The Trumpet appreciates the loyal readership of 99.94 and apologises for his lack of contributions over the last few weeks. He has been doing some ball-by-ball commentary at the excellent Testmatchsofa.com, theatre reviewing at broadwayworld.com and has been wrapping up his affairs at work after nearly twenty years with the same employer. From next week, he will be wearing a sign around his neck saying, “Will dance for food” and writing rather more regularly at 99.94. Thanks to friends for their contributions below the line recently.
So England will face holders Pakistan in the final of the ICC World Twenty20… hang on, Michael Hussey has just barged me out of the way and is writing his own script.
So England will face old enemy Australia thanks to an innings of – though one hesitates to use the phrase about T20 – cricketing genius from a man who was written off as an international cricketer in his early twenties and then again before his career saving, Ashes losing, century at The Oval in August. Mohammad Aamer, in particular, deserved more, as did his benighted nation, but Mr Cricket said No. Englishmen understand how Pakistanis feel right now – we remember Bevan and Bichel in 2003.
Whilst Friday’s semi-final will always be Mike Hussey’s match, his pyrotechnics were only possible because Cameron White counter-attacked from Number Six and Mitchell Johnson hit a four from his first ball and got off strike with his other two. For two such infuriatingly naive bowlers, they make very canny batsmen. Batting, just shading fielding, is the Australian trump suit with Hussey, Warner and Watson all striking at a better rate than England’s best, Michael Lumb. England’s batting has relied heavily on the new father KP and the impish invention of Eoin Morgan. England will probably want to set a target and use scoreboard pressure to tame the Australians’ big guns, as Pakistan so nearly did – once going, Aus could bat England out of the match in the first ten overs.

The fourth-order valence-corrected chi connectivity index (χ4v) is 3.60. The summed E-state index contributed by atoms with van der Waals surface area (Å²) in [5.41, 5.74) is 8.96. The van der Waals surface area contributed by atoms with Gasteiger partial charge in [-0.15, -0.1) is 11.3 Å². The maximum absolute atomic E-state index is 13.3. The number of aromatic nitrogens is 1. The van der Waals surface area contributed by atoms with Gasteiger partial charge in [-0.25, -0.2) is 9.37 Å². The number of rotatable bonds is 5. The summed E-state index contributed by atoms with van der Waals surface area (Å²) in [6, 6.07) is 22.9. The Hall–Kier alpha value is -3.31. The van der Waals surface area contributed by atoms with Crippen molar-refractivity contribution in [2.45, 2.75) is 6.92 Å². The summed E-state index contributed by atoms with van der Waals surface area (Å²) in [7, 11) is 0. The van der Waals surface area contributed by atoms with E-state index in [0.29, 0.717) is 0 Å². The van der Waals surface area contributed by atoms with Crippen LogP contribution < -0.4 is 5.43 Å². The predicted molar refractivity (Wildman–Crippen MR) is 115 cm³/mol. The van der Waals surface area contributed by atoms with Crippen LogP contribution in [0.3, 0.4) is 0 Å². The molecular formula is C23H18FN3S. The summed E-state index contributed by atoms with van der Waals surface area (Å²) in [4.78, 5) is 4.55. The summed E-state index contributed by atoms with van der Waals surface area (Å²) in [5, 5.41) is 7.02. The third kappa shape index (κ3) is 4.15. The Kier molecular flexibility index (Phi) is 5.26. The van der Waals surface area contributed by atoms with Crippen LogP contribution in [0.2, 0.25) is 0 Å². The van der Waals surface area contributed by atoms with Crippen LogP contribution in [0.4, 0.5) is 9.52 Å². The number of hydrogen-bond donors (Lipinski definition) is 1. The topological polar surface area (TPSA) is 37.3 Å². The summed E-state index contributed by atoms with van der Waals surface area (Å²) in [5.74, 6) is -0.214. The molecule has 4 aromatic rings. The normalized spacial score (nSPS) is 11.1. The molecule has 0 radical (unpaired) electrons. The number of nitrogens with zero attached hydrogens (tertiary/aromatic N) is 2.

The story is similar amongst the bowlers, with Nannes’, Tait’s and MJ’s power taking wickets and in Tait’s case, though I can scarcely believe it, keeping the runs down. England look to Bresnan’s and Broad’s fast-medium seamers supported by Michael Yardy (our David Hussey) and the slyness of Swanny. Put like that, England’s attack looks popgun.
On paper the, it’s a no contest, as Australia’s odds of 4/7 show. But England have had a bit of luck against Australia in recent times and have players in KP, Broad and Swanny who won’t be fazed by the testosterone wafting down from the green and gold clad muscle-boys. Can England win only the second global tournament in a major sport within my memory span? They can – but they probably won’t.